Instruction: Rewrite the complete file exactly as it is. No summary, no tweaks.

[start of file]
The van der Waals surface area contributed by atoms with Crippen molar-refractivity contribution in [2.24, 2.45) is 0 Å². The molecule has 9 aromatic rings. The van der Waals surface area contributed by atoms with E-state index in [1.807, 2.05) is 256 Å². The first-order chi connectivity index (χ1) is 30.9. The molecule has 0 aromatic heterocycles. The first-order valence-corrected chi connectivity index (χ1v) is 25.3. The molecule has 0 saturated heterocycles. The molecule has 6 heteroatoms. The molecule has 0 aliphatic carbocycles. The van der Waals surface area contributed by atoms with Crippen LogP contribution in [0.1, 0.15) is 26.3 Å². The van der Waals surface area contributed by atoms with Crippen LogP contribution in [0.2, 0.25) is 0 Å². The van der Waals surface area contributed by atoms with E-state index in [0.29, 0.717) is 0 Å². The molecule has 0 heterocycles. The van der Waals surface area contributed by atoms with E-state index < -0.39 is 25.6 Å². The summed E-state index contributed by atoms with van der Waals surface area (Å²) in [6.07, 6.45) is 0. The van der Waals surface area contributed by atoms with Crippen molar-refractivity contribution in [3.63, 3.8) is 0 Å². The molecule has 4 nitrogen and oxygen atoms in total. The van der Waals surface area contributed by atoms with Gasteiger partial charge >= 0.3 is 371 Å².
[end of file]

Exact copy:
The van der Waals surface area contributed by atoms with Crippen molar-refractivity contribution in [2.24, 2.45) is 0 Å². The molecule has 9 aromatic rings. The van der Waals surface area contributed by atoms with E-state index in [1.807, 2.05) is 256 Å². The first-order chi connectivity index (χ1) is 30.9. The molecule has 0 aromatic heterocycles. The first-order valence-corrected chi connectivity index (χ1v) is 25.3. The molecule has 0 saturated heterocycles. The molecule has 6 heteroatoms. The molecule has 0 aliphatic carbocycles. The van der Waals surface area contributed by atoms with Crippen LogP contribution in [0.1, 0.15) is 26.3 Å². The van der Waals surface area contributed by atoms with Crippen LogP contribution in [0.2, 0.25) is 0 Å². The van der Waals surface area contributed by atoms with E-state index in [0.29, 0.717) is 0 Å². The molecule has 0 heterocycles. The van der Waals surface area contributed by atoms with E-state index < -0.39 is 25.6 Å². The summed E-state index contributed by atoms with van der Waals surface area (Å²) in [6.07, 6.45) is 0. The van der Waals surface area contributed by atoms with Crippen molar-refractivity contribution in [3.63, 3.8) is 0 Å². The molecule has 4 nitrogen and oxygen atoms in total. The van der Waals surface area contributed by atoms with Gasteiger partial charge >= 0.3 is 371 Å².